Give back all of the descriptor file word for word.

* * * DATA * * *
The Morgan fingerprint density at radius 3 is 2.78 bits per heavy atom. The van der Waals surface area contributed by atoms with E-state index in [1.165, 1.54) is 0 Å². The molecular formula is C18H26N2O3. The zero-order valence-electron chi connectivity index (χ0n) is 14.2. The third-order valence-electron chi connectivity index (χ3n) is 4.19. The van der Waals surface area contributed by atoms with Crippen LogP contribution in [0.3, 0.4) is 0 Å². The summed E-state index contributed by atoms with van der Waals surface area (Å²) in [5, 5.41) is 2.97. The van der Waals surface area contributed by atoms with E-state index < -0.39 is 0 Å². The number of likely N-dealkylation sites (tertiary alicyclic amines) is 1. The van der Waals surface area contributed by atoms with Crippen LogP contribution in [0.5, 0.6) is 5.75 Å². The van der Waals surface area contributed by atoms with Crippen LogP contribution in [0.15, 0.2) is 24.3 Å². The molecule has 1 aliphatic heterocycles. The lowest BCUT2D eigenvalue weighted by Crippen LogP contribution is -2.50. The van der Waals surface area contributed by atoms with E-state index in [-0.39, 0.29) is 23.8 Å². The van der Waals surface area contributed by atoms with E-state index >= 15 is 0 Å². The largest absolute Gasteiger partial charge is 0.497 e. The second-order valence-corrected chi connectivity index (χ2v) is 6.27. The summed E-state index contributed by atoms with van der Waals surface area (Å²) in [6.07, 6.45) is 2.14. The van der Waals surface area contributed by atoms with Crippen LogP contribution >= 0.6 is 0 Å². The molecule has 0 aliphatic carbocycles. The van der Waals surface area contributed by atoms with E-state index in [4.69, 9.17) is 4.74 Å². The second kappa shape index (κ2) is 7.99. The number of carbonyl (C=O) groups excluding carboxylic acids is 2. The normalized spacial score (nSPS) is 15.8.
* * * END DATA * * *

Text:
The Morgan fingerprint density at radius 3 is 2.78 bits per heavy atom. The van der Waals surface area contributed by atoms with E-state index in [1.165, 1.54) is 0 Å². The molecular formula is C18H26N2O3. The zero-order valence-electron chi connectivity index (χ0n) is 14.2. The third-order valence-electron chi connectivity index (χ3n) is 4.19. The van der Waals surface area contributed by atoms with Crippen LogP contribution in [0.3, 0.4) is 0 Å². The summed E-state index contributed by atoms with van der Waals surface area (Å²) in [5, 5.41) is 2.97. The van der Waals surface area contributed by atoms with E-state index < -0.39 is 0 Å². The number of likely N-dealkylation sites (tertiary alicyclic amines) is 1. The van der Waals surface area contributed by atoms with Crippen LogP contribution in [0.5, 0.6) is 5.75 Å². The van der Waals surface area contributed by atoms with Crippen LogP contribution in [0.15, 0.2) is 24.3 Å². The molecule has 1 aliphatic heterocycles. The lowest BCUT2D eigenvalue weighted by Crippen LogP contribution is -2.50. The van der Waals surface area contributed by atoms with E-state index in [-0.39, 0.29) is 23.8 Å². The van der Waals surface area contributed by atoms with E-state index >= 15 is 0 Å². The largest absolute Gasteiger partial charge is 0.497 e. The second-order valence-corrected chi connectivity index (χ2v) is 6.27. The summed E-state index contributed by atoms with van der Waals surface area (Å²) in [6.07, 6.45) is 2.14. The van der Waals surface area contributed by atoms with Crippen LogP contribution >= 0.6 is 0 Å². The molecule has 0 aliphatic carbocycles. The van der Waals surface area contributed by atoms with E-state index in [4.69, 9.17) is 4.74 Å². The second kappa shape index (κ2) is 7.99. The number of carbonyl (C=O) groups excluding carboxylic acids is 2. The normalized spacial score (nSPS) is 15.8.